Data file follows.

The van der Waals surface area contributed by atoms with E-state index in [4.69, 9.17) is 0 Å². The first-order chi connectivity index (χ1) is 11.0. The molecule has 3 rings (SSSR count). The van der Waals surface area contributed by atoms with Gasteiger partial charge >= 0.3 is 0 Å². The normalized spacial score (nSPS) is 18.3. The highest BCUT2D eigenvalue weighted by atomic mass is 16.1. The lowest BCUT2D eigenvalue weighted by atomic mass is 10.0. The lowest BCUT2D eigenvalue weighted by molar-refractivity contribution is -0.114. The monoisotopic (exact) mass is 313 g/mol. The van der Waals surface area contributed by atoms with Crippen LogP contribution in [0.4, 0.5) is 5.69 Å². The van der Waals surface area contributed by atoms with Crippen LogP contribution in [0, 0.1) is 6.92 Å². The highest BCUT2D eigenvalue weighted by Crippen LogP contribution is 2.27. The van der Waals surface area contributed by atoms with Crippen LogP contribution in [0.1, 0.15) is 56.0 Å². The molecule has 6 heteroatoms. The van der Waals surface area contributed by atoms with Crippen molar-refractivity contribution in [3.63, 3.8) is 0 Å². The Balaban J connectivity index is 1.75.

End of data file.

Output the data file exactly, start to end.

The van der Waals surface area contributed by atoms with E-state index in [4.69, 9.17) is 0 Å². The first-order chi connectivity index (χ1) is 11.0. The molecule has 3 rings (SSSR count). The van der Waals surface area contributed by atoms with Gasteiger partial charge >= 0.3 is 0 Å². The normalized spacial score (nSPS) is 18.3. The highest BCUT2D eigenvalue weighted by atomic mass is 16.1. The lowest BCUT2D eigenvalue weighted by atomic mass is 10.0. The lowest BCUT2D eigenvalue weighted by molar-refractivity contribution is -0.114. The monoisotopic (exact) mass is 313 g/mol. The van der Waals surface area contributed by atoms with Crippen LogP contribution in [0.4, 0.5) is 5.69 Å². The van der Waals surface area contributed by atoms with Crippen LogP contribution in [0, 0.1) is 6.92 Å². The highest BCUT2D eigenvalue weighted by Crippen LogP contribution is 2.27. The van der Waals surface area contributed by atoms with Crippen LogP contribution in [0.1, 0.15) is 56.0 Å². The molecule has 6 heteroatoms. The van der Waals surface area contributed by atoms with Crippen molar-refractivity contribution in [3.63, 3.8) is 0 Å². The Balaban J connectivity index is 1.75.